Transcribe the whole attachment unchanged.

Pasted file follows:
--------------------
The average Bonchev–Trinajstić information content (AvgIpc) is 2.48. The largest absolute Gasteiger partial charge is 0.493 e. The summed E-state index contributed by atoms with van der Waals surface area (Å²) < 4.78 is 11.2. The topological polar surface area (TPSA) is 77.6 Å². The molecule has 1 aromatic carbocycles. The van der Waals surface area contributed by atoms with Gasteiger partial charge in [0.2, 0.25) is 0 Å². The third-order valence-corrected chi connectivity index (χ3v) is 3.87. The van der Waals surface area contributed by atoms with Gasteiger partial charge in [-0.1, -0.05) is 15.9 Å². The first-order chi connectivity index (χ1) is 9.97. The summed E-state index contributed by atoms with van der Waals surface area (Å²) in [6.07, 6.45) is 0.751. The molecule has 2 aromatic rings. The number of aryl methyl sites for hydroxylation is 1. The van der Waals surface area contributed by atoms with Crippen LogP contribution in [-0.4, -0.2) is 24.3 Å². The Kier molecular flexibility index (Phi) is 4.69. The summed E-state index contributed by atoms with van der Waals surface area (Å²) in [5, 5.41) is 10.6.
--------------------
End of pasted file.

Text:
The average Bonchev–Trinajstić information content (AvgIpc) is 2.48. The largest absolute Gasteiger partial charge is 0.493 e. The summed E-state index contributed by atoms with van der Waals surface area (Å²) < 4.78 is 11.2. The topological polar surface area (TPSA) is 77.6 Å². The molecule has 1 aromatic carbocycles. The van der Waals surface area contributed by atoms with Gasteiger partial charge in [0.2, 0.25) is 0 Å². The third-order valence-corrected chi connectivity index (χ3v) is 3.87. The van der Waals surface area contributed by atoms with Gasteiger partial charge in [-0.1, -0.05) is 15.9 Å². The first-order chi connectivity index (χ1) is 9.97. The summed E-state index contributed by atoms with van der Waals surface area (Å²) in [6.07, 6.45) is 0.751. The molecule has 2 aromatic rings. The number of aryl methyl sites for hydroxylation is 1. The van der Waals surface area contributed by atoms with Crippen LogP contribution in [-0.4, -0.2) is 24.3 Å². The Kier molecular flexibility index (Phi) is 4.69. The summed E-state index contributed by atoms with van der Waals surface area (Å²) in [5, 5.41) is 10.6.